Plex begins rolling out Enhanced Video Player in Apple TV and iOS apps

Plex has begun rolling out a preview of its new and improved video player in its Apple TV and iOS apps, replacing Apple’s own built-in AVPlayer that was previously used in the Plex app with the mpv video player framework that it’s already been using in Plex Media Player. By implementing the new player, Plex will be able to improve the user experience by offering support for many more video formats without requiring that they be transcoding into an Apple-compatible format by the Plex Media Server. This will allow users of lower-end Plex servers, such as those embedded in NAS devices, to actually be able to use the Apple TV and iOS Plex apps with a much wider variety of video source material. The new player should also provide sharper video output for most formats, and promises to improve subtitle support, since it will now be able to read and play subtitles directly as well rather than requiring them to burned in at the Plex Media Server. The new player also offers a new UI that provides Plex users with direct access to proper audio track and subtitle switching from the pull down menu that’s presented during playback. The new player was released to Plex beta testers last month, and is now being made available to Plex Pass users as an opt-in “experimental” feature, so users can choose whether they want to take advantage of the new player experience or retain the existing AVPlayer for now.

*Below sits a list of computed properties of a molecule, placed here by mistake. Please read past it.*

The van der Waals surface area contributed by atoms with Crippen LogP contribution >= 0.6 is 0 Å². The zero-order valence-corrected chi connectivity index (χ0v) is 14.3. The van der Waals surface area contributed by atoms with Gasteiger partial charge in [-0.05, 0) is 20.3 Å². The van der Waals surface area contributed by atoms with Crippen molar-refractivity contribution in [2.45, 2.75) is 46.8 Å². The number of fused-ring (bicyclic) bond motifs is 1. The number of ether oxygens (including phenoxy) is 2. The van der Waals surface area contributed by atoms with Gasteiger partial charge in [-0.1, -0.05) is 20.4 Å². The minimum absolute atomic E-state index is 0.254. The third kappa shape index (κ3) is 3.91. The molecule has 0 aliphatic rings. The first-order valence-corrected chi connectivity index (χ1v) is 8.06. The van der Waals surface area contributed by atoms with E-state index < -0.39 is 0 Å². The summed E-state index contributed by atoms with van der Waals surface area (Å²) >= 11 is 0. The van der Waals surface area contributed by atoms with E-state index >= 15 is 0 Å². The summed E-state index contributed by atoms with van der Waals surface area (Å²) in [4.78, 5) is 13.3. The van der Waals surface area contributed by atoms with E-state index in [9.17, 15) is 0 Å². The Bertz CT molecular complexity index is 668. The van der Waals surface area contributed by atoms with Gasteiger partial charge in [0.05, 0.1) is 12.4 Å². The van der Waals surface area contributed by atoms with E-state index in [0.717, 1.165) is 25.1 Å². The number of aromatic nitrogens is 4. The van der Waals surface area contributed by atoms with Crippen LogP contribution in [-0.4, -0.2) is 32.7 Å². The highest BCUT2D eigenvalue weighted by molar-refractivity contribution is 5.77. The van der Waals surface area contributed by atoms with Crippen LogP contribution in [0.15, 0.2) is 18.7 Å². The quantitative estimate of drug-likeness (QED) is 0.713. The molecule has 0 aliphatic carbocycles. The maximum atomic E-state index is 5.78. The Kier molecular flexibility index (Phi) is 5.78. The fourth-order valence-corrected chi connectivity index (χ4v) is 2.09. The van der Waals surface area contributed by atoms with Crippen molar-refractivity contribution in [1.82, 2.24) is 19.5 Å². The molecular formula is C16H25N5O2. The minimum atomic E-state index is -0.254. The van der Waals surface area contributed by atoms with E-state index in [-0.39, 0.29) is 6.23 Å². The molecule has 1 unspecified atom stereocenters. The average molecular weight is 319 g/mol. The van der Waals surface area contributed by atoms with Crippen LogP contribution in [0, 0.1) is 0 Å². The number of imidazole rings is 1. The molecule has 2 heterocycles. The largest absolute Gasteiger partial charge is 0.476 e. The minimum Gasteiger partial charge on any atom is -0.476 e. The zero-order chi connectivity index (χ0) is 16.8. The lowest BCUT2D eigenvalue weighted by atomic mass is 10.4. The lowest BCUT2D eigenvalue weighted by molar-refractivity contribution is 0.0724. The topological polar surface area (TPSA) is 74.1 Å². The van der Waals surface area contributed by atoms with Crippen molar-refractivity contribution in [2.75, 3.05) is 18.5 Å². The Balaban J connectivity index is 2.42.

Plex joins forces with Tidal to provide access to over 60 million high-quality tracks

Popular media platform Plex is taking another step towards solidifying its position as a one-stop media hub with announcement that it has partnered with the global music streaming platform Tidal. The new deal will give Plex members access to more than 60 million high-quality music tracks and over 244,000 videos, along with unique editorial content. Plex users will be able to access Tidal content directly from the Plex app through an exclusive subscription deal that will enhance the user of both services. Plex users will continue to be able to enjoy their own personal music collections alongside Tidal’s catalog, with everything seamlessly blended together within the Plex app, allowing users to search out their favourite music and other content regardless of where it’s located.